December 29, 2002

just another winter day

She stumbles through the familiar European street. Her numb feet plod along the cobblestones, resonating in their sockets. The street is busy, today, she thinks as she knocks into a frowning man with a box tucked under his arm. She squirms out of his way and stumbles onward. Why are all these people out in this miserable cold? She loses focus and the thought slips out of her fingers. A snowflake gets in her eye. She goes to rub it out, but as soon as she brings her hand down another one enters and melts on her cornea. Then another. A gust of wind freezes her eyes in their sockets and her vision glazes over. She gives up and soon the flakes stop melting. It’s cold. Cold.

Everything is faded, and she feels like she’s looking at the world through frosted glass. She tries to focus her eyes on the swirling gusts of stone and cloth and flesh, but it is tiring. The cold air plays across her face and through her fingers, and sinks to her bare feet.

Frost fills the cracks between the cobblestones. Her knees crack as she pushes further against the crowd. The sun disappears behind the colorful buildings and the spectrum slides to blue. Everything is blue, now, a haze of cold. The poison works through her veins and turns her blood. First the eyes, then the hands. She raises her hand to wipe the frost out of her eyes, but it is blue with frostbite. Now she mustn’t touch her eyes or else they, too, will be bitten. That’s the way it is when it gets this cold. Everything you touch turns to frostbite. She raises her frozen palm to the throng in front of her and the flesh scampers out of her way. The poison seeps into her brain.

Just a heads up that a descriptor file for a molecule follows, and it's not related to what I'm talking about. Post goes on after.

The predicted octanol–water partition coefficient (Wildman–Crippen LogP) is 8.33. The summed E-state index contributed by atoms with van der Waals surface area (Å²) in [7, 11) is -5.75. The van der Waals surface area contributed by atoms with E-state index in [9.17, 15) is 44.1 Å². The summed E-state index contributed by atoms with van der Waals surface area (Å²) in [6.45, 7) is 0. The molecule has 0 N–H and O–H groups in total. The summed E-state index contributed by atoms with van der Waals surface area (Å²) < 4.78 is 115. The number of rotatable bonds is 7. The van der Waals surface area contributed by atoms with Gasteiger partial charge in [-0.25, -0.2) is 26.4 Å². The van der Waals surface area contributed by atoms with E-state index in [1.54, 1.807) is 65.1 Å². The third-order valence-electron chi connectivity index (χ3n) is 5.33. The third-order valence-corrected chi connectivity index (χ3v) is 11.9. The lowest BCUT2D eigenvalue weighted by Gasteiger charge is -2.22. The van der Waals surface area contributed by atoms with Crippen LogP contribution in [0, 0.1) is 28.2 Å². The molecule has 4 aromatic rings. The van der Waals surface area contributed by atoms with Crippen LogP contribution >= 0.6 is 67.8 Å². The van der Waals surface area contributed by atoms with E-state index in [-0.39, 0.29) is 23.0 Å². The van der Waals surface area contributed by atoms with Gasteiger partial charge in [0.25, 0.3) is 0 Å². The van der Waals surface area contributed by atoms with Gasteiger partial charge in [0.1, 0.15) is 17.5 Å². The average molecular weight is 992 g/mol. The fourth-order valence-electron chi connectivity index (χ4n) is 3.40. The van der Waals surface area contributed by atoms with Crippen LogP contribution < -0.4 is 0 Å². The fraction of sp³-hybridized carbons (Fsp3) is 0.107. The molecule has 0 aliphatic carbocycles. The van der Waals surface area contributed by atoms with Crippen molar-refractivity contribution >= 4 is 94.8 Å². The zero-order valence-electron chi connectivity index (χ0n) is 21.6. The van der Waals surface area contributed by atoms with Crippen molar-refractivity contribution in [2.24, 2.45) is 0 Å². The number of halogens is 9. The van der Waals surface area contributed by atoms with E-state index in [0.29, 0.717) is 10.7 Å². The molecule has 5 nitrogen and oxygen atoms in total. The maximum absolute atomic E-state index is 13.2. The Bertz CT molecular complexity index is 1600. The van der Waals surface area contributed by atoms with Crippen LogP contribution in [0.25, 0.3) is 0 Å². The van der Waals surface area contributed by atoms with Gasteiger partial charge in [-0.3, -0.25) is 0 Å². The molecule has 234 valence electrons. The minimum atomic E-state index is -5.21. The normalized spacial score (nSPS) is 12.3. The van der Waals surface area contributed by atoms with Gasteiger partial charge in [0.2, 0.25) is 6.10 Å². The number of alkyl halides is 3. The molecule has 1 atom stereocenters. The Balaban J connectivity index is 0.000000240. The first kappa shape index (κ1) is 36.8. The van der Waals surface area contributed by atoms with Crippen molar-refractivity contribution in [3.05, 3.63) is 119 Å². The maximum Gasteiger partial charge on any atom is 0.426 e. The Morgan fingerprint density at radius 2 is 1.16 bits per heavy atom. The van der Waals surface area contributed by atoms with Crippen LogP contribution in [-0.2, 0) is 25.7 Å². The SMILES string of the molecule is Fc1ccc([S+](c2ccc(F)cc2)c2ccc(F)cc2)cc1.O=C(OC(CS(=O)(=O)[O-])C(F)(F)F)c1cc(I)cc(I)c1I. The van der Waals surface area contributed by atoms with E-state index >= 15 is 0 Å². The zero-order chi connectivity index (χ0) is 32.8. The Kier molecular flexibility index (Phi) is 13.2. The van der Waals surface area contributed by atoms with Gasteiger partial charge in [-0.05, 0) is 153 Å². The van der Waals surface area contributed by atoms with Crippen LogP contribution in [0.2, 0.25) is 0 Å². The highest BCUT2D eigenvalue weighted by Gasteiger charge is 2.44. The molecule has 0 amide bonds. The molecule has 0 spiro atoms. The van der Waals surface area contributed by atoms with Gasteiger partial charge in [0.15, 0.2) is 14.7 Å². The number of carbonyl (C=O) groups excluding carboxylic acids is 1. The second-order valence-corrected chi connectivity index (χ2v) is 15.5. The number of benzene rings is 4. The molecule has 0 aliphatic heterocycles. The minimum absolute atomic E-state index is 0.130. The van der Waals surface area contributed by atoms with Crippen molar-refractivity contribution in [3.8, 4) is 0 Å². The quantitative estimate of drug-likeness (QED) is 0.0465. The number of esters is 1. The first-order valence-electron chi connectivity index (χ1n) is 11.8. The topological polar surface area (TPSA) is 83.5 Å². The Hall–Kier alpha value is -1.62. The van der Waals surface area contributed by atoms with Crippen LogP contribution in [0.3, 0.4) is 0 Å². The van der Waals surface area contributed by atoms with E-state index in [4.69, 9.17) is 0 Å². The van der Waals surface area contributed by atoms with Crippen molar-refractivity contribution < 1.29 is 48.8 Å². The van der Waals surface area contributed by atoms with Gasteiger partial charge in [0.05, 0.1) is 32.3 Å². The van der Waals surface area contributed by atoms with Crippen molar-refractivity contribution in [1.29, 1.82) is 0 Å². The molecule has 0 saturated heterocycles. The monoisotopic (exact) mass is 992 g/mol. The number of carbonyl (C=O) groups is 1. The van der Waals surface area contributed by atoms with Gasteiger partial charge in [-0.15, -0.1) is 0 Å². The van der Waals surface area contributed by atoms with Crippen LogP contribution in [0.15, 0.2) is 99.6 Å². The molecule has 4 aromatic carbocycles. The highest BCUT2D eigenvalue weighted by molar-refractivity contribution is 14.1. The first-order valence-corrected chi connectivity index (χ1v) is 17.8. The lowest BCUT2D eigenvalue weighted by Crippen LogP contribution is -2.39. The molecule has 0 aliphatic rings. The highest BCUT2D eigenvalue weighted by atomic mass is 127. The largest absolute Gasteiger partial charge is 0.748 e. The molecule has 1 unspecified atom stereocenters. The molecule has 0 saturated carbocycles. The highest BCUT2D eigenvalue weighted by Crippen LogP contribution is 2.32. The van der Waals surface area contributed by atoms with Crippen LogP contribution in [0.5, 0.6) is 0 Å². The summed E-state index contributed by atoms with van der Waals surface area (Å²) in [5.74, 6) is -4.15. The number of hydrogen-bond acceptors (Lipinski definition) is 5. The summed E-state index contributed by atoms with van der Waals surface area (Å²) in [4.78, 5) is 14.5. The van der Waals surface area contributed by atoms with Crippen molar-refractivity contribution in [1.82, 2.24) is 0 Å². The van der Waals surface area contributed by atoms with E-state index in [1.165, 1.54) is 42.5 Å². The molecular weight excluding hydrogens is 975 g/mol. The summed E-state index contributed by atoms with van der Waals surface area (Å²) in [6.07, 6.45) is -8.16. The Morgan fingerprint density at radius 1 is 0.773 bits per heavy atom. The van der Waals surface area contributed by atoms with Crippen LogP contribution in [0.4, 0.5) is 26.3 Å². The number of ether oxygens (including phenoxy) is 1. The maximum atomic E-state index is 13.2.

She plunges deeper, deeper. The bustle of the street echoes slowly through the alleys in her mind. She picks up muted traces of conversation here and there, how they have never seen the likes of a holiday this cold, how they would be best to run on home, how a night in front of the hearth with a glass would be fitting.

She stops suddenly and a women walking close behind narrowly skirts around her. She blinks against the crystals in her eyes. A languid melody drifts out of a tavern across the street and catches her ear. She turns her head, the bones in her neck cracking against the cold. A single gas lamp lights the entrance to the tavern with a soft amber glow.

She makes to start again but her feet are frozen to the cobblestones. She grits her teeth in effort as she tries to pull a leg free. The strain. With a series of snaps the stone peels from its socket, still stuck to her foot. She wrenches the other foot loose and heads for the orb of the gas lamp. Each step is excruciating as stone on stone echoes through the alleys. Step. Step. The orb seems to retreat farther and farther away as she closes in. The joints in her legs threaten to pop under the strain. Tears well up in the sides of her eyes and freeze. Everything but the lamp disappears into blackness.

With the last of her strength she throws herself to the ground. Her fingernails claw at a crack between two cobblestones and she wrenches herself forward into the glow. Her feet thaw from their stone shoes.

It sounds like whoever wrote this article really knows what cold is like’ Like he lived in Duluth for some time! 🙂